An upper GI or Gastrointestinal Series is an x-ray exam of the esophagus, stomach and the duodenum (first part of the small intestine). This exam requires you to drink barium, which is a type of contrast that allows us to see the anatomy of you upper digestive tract. There are a few modifications of this exam, some require you to drink thin barium, and others require you to drink thick barium, along with small gas granules that produce air in your stomach to further outline you digestive tract.
It is important that you do not eat or drink anything from midnight before you exam. Any food or liquid in your stomach can affect the results of the exam. You may not eat or drink anything the morning of your exam, however, if you are taking any medications, you may take them with a small amount of water. If you are diabetic, please consult with your doctor regarding any medications or instructions before your exam.
Your appointment will be scheduled ahead of time by the hospitalês booking office. Please arrive 15 minutes prior to your exam, as you will be required to register and also visit our billing office. Please keep in mind that our hospital is a Level 1 Trauma Center and emergencies often arise beyond our control. Occasionally this may delay the start of your exam. Another thing to be aware of is that we have many x-ray rooms in our department, and certain exams may only be performed in certain rooms. The order in which you arrive in our department may not necessarily be the order in which you are taken into an exam room due to room availability.
You will be escorted into one of our exam rooms by a radiologic technologist and asked t o change into a hospital gown. If you prefer, you may wear sweatpants and a sweatshirt/tee-shirt that do not have buttons, zippers, or snaps on them for your comfort. A plain x-ray of your abdomen, called a "scout film" will be taken prior to your exam. This x-ray will show us your basic anatomy, and ensure that there is nothing on your clothing or jewelry that will obscure our films. This also tells us if you followed the preparation required for your exam. A radiologist will enter the exam room and get a brief history from you so that he/she can better perform your exam. You will be required to swallow a barium drink and gas granules in various positions on the x-ray table while the radiologist uses a special x-ray camera called a fluoroscope. This fluoroscope is connected to a TV screen, and it allows the radiologist to see your anatomy and take any necessary x-ray pictures to make an accurate diagnosis. The time required for this exam is typically 30 to 45 minutes.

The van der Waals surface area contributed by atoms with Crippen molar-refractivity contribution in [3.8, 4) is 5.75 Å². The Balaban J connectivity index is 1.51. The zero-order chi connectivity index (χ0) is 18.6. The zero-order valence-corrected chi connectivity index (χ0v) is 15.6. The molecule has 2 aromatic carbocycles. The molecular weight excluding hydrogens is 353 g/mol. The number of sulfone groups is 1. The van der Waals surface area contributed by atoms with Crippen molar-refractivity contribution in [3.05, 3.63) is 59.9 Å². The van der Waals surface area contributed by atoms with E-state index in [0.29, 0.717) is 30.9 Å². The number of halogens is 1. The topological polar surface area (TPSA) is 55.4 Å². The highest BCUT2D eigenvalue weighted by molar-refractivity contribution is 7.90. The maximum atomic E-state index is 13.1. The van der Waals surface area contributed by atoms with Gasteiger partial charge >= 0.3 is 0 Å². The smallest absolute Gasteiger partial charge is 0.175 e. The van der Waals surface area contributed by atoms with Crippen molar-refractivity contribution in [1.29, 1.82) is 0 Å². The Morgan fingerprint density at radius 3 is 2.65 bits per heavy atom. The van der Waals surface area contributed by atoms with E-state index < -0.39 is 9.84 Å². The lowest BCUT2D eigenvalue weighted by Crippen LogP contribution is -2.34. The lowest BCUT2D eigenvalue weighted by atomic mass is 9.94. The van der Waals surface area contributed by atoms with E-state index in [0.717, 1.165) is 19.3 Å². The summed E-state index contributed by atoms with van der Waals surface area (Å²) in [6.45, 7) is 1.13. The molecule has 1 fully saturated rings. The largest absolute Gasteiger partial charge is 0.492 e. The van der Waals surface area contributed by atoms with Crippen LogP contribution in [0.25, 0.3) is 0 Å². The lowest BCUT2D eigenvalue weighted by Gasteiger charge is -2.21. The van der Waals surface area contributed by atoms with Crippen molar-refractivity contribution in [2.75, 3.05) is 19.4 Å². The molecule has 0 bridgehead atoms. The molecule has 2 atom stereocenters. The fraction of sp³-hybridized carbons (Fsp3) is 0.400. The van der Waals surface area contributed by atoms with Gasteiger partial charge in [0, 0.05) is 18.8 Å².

You may eat and drink immediately following your exam. It is important that you drink plenty of liquids following your exam to avoid constipation from the barium.
The results of your exam will be sent to your doctor and he/she will receive them usually within 24 hours. The radiologist is not required to communicate results to you personally. Keep in mind that the morning in our department is a busy time for the radiologist, and he/she will be performing many of these exams, one right after another. The afternoon is when your films will be thoroughly reviewed, a diagnosis will be made, and a report will be sent to your doctor.